Water stress is the risk with the most potential impact on the livelihoods of poor rural communities. More than a billion people live in water-scarce regions, and as many as 3.5 billion could face water scarcity by 2025. Growing populations, expanding cities, climate change and unsustainable resource management all increase water stress on rural communities.
Flooding, landslides and salt water intrusion into freshwater systems are worsened by increased climate variability and shocks. Degradation of ecosystems also affects the three core dimensions of water resource management: quantity, quality and disaster risk management.
More efficient and effective water use
Investing in policies and local institutions can lead to better governance and management of land and water resources, thereby increasing water security for rural women and men.
Better conflict resolution mechanisms and local land and water allocation systems can secure equal access and user rights for various groups. Investments in infrastructure and technology can increase water availability and lead to more efficient use.
Conservation management of catchment areas and aquifers also help achieve sustainable access to water for the rural poor.
Enhancing water security for the most vulnerable
IFAD works closely with rural communities, traders, retailers and local governments to improve the allocation and management of water resources.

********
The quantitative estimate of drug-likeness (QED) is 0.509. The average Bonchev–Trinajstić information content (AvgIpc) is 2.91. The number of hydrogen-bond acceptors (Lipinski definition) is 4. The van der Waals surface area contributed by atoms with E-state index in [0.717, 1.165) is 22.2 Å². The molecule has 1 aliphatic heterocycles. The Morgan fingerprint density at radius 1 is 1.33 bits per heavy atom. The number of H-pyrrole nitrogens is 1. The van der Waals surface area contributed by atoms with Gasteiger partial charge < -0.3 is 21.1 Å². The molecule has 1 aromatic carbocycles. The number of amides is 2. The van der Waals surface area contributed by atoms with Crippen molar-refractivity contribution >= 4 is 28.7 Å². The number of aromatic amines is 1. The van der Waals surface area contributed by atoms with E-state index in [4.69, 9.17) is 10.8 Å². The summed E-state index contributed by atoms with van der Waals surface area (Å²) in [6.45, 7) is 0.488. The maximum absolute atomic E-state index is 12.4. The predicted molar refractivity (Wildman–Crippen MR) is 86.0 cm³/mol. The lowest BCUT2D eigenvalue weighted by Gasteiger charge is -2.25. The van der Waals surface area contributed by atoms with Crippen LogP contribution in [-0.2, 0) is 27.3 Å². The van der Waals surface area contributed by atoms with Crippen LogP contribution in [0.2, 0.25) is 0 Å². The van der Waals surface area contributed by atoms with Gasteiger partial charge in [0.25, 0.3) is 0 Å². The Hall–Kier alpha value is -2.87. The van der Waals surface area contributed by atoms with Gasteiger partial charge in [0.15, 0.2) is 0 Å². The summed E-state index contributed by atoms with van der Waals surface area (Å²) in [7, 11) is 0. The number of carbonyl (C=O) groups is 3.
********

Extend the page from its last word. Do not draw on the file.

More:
In recent decades, IFAD has worked with governments to move policies and legislation toward a more integrated and participatory approach to water resource management.
IFAD also works to improve local allocation and management of land and water resources to empower poor rural people to participate in managing the resources on which they depend.This has included promoting broad-based water user associations and multiple use-systems. IFAD has invested in water infrastructure and more efficient technologies for agriculture, post-harvesting handling and processing, and domestic water supply.
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The Marine Advantage
degradation in coastal areas, including Small Island Developing States, are already affecting the natural resource base on which smallholders depend for their food
security and livelihoods. Future projections outline an increasingly urgent need to help communities adapt to these changes and protect these fragile resources.
Scaling up note on agricultural water management
in rainfed areas, but also those involved in irrigated agriculture. Climate change and the resulting changing rainfall patterns pose a threat to many more farmers, who risk losing water security and slipping back into the poverty trap.The need, therefore, to strengthen the communities’ capacity to adopt and disseminate agricultural water management technologies cannot be overemphasized.